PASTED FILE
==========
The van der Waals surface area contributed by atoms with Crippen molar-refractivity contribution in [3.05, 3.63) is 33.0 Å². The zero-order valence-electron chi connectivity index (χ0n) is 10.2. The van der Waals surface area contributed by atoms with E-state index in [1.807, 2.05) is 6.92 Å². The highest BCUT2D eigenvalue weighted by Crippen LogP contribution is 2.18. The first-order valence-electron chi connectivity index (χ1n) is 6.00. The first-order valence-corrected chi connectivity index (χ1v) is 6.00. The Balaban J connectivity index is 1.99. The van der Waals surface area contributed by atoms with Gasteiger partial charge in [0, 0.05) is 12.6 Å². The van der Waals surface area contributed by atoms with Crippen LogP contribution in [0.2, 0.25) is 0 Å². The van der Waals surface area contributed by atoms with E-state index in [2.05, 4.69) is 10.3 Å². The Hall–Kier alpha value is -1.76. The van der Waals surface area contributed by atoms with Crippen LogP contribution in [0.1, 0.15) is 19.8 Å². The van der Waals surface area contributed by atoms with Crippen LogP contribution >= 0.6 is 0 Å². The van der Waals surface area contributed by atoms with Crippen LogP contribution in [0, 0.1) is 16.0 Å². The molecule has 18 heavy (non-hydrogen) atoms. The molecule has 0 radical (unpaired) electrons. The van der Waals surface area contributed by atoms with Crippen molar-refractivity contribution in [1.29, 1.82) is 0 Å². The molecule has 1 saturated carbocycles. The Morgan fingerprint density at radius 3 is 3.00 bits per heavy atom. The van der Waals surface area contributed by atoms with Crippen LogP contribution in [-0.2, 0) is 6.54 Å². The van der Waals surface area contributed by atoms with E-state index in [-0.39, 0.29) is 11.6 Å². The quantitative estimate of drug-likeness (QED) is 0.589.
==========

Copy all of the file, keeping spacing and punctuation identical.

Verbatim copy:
The van der Waals surface area contributed by atoms with Crippen molar-refractivity contribution in [3.05, 3.63) is 33.0 Å². The zero-order valence-electron chi connectivity index (χ0n) is 10.2. The van der Waals surface area contributed by atoms with E-state index in [1.807, 2.05) is 6.92 Å². The highest BCUT2D eigenvalue weighted by Crippen LogP contribution is 2.18. The first-order valence-electron chi connectivity index (χ1n) is 6.00. The first-order valence-corrected chi connectivity index (χ1v) is 6.00. The Balaban J connectivity index is 1.99. The van der Waals surface area contributed by atoms with Gasteiger partial charge in [0, 0.05) is 12.6 Å². The van der Waals surface area contributed by atoms with Crippen LogP contribution in [0.2, 0.25) is 0 Å². The van der Waals surface area contributed by atoms with E-state index in [2.05, 4.69) is 10.3 Å². The Hall–Kier alpha value is -1.76. The van der Waals surface area contributed by atoms with Crippen LogP contribution in [0.1, 0.15) is 19.8 Å². The van der Waals surface area contributed by atoms with Crippen LogP contribution >= 0.6 is 0 Å². The van der Waals surface area contributed by atoms with Crippen LogP contribution in [0, 0.1) is 16.0 Å². The molecule has 18 heavy (non-hydrogen) atoms. The molecule has 0 radical (unpaired) electrons. The van der Waals surface area contributed by atoms with Crippen molar-refractivity contribution in [1.29, 1.82) is 0 Å². The molecule has 1 saturated carbocycles. The Morgan fingerprint density at radius 3 is 3.00 bits per heavy atom. The van der Waals surface area contributed by atoms with Crippen LogP contribution in [-0.2, 0) is 6.54 Å². The van der Waals surface area contributed by atoms with E-state index in [-0.39, 0.29) is 11.6 Å². The quantitative estimate of drug-likeness (QED) is 0.589.